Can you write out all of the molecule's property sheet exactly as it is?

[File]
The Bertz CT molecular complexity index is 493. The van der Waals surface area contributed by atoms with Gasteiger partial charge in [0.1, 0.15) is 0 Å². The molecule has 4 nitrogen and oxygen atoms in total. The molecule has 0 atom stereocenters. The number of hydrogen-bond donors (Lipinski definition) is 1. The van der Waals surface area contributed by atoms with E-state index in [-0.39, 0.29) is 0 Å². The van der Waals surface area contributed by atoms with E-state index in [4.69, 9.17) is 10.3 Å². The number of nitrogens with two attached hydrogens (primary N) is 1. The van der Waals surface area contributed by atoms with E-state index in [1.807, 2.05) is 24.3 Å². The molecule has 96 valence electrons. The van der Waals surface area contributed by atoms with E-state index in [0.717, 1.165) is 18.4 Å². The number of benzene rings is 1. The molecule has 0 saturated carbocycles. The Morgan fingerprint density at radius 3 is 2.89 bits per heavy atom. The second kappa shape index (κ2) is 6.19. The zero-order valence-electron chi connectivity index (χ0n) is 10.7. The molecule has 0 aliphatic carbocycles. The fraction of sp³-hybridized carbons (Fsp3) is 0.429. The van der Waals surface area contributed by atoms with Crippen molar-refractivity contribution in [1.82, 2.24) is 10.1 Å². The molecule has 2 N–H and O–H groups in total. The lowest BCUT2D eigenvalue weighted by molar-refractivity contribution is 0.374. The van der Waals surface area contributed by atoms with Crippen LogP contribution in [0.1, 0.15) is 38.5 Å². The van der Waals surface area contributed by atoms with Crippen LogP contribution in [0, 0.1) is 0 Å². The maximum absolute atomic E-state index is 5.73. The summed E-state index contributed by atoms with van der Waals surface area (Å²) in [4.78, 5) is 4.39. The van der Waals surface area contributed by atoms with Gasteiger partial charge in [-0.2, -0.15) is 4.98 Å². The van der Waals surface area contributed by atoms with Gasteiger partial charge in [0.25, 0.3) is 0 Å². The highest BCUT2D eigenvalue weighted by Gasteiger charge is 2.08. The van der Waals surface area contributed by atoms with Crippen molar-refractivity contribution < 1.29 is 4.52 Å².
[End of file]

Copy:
The Bertz CT molecular complexity index is 493. The van der Waals surface area contributed by atoms with Gasteiger partial charge in [0.1, 0.15) is 0 Å². The molecule has 4 nitrogen and oxygen atoms in total. The molecule has 0 atom stereocenters. The number of hydrogen-bond donors (Lipinski definition) is 1. The van der Waals surface area contributed by atoms with E-state index in [-0.39, 0.29) is 0 Å². The van der Waals surface area contributed by atoms with E-state index in [4.69, 9.17) is 10.3 Å². The number of nitrogens with two attached hydrogens (primary N) is 1. The van der Waals surface area contributed by atoms with E-state index in [1.807, 2.05) is 24.3 Å². The molecule has 96 valence electrons. The van der Waals surface area contributed by atoms with E-state index in [0.717, 1.165) is 18.4 Å². The number of benzene rings is 1. The molecule has 0 saturated carbocycles. The Morgan fingerprint density at radius 3 is 2.89 bits per heavy atom. The second kappa shape index (κ2) is 6.19. The zero-order valence-electron chi connectivity index (χ0n) is 10.7. The molecule has 0 aliphatic carbocycles. The fraction of sp³-hybridized carbons (Fsp3) is 0.429. The van der Waals surface area contributed by atoms with Crippen molar-refractivity contribution in [1.82, 2.24) is 10.1 Å². The molecule has 2 N–H and O–H groups in total. The lowest BCUT2D eigenvalue weighted by molar-refractivity contribution is 0.374. The van der Waals surface area contributed by atoms with Crippen LogP contribution in [0.1, 0.15) is 38.5 Å². The van der Waals surface area contributed by atoms with Crippen LogP contribution in [0, 0.1) is 0 Å². The maximum absolute atomic E-state index is 5.73. The summed E-state index contributed by atoms with van der Waals surface area (Å²) in [4.78, 5) is 4.39. The van der Waals surface area contributed by atoms with Gasteiger partial charge in [-0.2, -0.15) is 4.98 Å². The van der Waals surface area contributed by atoms with Gasteiger partial charge in [0.25, 0.3) is 0 Å². The highest BCUT2D eigenvalue weighted by Gasteiger charge is 2.08. The van der Waals surface area contributed by atoms with Crippen molar-refractivity contribution < 1.29 is 4.52 Å².